Beirut Musicians’ Fund is one of many artist-led fund-raising initiatives which have sprung up in the aftermath of the blast. Illustrators, painters, photographers and musicians among others have auctioned off their work to raise money for frontline organisations such as the Lebanese Red Cross and Impact Lebanon. “Art Relief for Beirut”, an Instagram-based art fundraiser founded by Lebanese artist Mohamad Kanaan, was able to raise $100,000 during the first week of the initiative, with people contributing from around the world.
Culture of Neglect
When asked if Samandal had received any state support, Nour Hifaoui laughs: “They didn’t even help with the clean-up. Do you really think they’re going to support artists? Ironically, UNESCO France checked on our organisation though.” The Lebanese authorities’ disregard for the cultural scene is hardly breaking news. The artistic sector has always depended on the goodwill of private donors, like banks, embassies and institutions.
As Hifaoui explains, turning to the Ministry of Culture is never an option: “We were organising a youth comic project, which tackled issues of social, personal and intimate nature. We reached out to the Ministry of Culture for financial support. They just told us to instead work on topics like patriotism, the army and independence.” The ministry’s lack of recognition for artists means that artists in Lebanon also don’t enjoy a real professional status in the eyes of both the public and the authorities.
Trying to predict the future at this point is akin to locating Cyprus from a second-floor Beirut balcony in the dead of night through the lens of a camera phone.
In the absence of state support, cultural institutions, museums and galleries often step in, but they too have endured their fair share of hardship in recent weeks. Ashkal Alwan, the Lebanese Association for Plastic Arts, was forced to discontinue its annual programme because the banks seized its funds before the blast. Theatre Gemmayze, Artlab, Art on 56th, 392rmeil392, and Galerie Tanit were just some of the artistic hotspots damaged by the explosion. Letitia Gallery in the neighbourhood of Hamra had to shut its doors following the death of its director, 29-year-old Gaya Fodoulian, in the explosion.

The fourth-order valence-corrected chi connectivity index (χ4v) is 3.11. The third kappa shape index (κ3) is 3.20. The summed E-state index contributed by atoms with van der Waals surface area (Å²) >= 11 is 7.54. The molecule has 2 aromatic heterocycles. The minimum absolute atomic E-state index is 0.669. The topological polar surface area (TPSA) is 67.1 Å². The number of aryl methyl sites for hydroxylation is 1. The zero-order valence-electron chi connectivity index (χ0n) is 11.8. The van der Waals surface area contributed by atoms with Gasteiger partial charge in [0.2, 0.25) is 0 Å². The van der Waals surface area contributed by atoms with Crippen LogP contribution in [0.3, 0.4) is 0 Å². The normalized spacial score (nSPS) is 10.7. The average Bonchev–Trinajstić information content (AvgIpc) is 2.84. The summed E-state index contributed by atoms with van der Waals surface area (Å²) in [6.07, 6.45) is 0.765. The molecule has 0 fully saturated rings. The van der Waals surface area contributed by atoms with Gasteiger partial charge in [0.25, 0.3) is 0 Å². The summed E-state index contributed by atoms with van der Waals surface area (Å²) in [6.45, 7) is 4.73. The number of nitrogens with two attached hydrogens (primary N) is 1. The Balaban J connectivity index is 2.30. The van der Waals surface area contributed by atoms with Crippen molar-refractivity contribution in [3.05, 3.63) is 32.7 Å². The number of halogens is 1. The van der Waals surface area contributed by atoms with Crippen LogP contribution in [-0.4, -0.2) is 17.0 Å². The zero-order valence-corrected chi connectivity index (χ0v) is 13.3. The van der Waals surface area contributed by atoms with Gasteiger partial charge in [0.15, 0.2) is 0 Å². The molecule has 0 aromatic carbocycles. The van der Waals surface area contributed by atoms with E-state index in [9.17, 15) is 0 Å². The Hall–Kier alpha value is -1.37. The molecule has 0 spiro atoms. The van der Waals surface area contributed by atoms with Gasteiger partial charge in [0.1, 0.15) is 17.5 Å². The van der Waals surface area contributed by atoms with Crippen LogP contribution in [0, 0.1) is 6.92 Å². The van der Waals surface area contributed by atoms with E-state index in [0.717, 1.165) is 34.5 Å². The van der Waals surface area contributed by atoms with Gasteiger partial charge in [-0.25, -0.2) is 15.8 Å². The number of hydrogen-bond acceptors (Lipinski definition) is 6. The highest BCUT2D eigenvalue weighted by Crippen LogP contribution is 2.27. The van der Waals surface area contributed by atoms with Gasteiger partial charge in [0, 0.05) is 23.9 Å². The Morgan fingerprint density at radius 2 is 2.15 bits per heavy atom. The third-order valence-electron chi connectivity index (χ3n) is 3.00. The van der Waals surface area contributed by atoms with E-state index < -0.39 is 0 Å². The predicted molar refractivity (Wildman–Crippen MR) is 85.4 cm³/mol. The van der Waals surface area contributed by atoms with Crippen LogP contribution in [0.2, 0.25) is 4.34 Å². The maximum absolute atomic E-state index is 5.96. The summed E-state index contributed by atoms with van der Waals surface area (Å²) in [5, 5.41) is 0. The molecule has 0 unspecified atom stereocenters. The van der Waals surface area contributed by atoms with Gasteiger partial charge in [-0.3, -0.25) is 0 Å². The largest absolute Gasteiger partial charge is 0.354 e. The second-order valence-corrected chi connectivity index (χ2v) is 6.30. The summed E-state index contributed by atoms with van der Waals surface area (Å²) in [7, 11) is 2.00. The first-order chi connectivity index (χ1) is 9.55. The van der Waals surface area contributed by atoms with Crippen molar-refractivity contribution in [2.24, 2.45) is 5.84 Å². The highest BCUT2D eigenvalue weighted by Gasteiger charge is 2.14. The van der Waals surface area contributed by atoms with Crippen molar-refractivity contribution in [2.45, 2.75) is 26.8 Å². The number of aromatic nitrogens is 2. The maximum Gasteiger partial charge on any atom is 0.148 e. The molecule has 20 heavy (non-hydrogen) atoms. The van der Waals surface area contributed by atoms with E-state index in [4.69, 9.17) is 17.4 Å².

The Arab Fund for Arts and Culture (AFAC) and Al-Mawred Al-Thaqafy (Cultural Resource), bodies which award grants to individual artists and cultural organisations across the Arab world, have launched an international fundraising campaign to help nearly 40 groups and 150 individual artists get back on their feet. Each of the two groups has contributed $50,000, their goal is to raise $300,000. Given the scale of the damage, UNESCO estimates that $500 million are needed over the coming year to support heritage and the creative economy.
What Does the Future Hold for Us?
Trying to predict the future at this point is akin to locating Cyprus from a second-floor Beirut balcony in the dead of night through the lens of a camera phone. This uncertainty is causing many artists, especially those who are cosmopolitan and multilingual, to consider leaving Lebanon. Hifaoui is one of them: “I would leave today if I could. I don’t feel safe here anymore. I can’t live with the constant fear that something terrible is about to happen. I don’t really care about the destination, I just need to be in a place that is safe.”
As the artists who stay turn to more non-artistic ways of making ends meet, the creative output will undoubtedly shrink – and with it Lebanon will lose much of its appeal. Hemmed in between endless political, financial and cultural hurdles, life in Beirut is simply becoming unbearable. The city will of course endure – with perhaps fewer storytellers to tell its tale.
Bernard Hage, known under the pseudonym “The Art of Boo”, is an illustrator and political cartoonist currently based in Beirut, who publishes weekly in L’Orient Le Jour, a leading French-language newspaper in Lebanon. Bernard has been working on his German language skills since 2018 and is considering spending some time in Berlin soon.
The content published on the Lebanon Chronicles channel is supported by the Konrad-Adenauer-Stiftung (KAS). The views expressed in these articles are those of the respective authors and do not necessarily reflect those of the KAS.